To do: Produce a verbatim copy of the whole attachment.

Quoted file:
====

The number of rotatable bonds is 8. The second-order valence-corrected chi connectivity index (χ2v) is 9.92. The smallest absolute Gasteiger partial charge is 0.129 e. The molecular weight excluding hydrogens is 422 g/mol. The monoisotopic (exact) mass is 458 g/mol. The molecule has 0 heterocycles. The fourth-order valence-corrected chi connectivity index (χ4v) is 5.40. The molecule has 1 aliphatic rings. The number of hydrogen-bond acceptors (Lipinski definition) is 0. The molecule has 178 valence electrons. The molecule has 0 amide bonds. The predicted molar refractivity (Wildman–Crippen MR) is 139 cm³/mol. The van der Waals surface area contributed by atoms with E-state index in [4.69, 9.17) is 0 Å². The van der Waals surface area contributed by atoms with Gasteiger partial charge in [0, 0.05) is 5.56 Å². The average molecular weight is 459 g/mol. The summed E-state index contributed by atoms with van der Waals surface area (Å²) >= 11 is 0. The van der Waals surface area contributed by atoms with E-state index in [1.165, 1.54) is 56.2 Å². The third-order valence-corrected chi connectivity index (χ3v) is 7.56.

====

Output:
The number of rotatable bonds is 8. The second-order valence-corrected chi connectivity index (χ2v) is 9.92. The smallest absolute Gasteiger partial charge is 0.129 e. The molecular weight excluding hydrogens is 422 g/mol. The monoisotopic (exact) mass is 458 g/mol. The molecule has 0 heterocycles. The fourth-order valence-corrected chi connectivity index (χ4v) is 5.40. The molecule has 1 aliphatic rings. The number of hydrogen-bond acceptors (Lipinski definition) is 0. The molecule has 178 valence electrons. The molecule has 0 amide bonds. The predicted molar refractivity (Wildman–Crippen MR) is 139 cm³/mol. The van der Waals surface area contributed by atoms with E-state index in [4.69, 9.17) is 0 Å². The van der Waals surface area contributed by atoms with Gasteiger partial charge in [0, 0.05) is 5.56 Å². The average molecular weight is 459 g/mol. The summed E-state index contributed by atoms with van der Waals surface area (Å²) >= 11 is 0. The van der Waals surface area contributed by atoms with E-state index in [1.165, 1.54) is 56.2 Å². The third-order valence-corrected chi connectivity index (χ3v) is 7.56.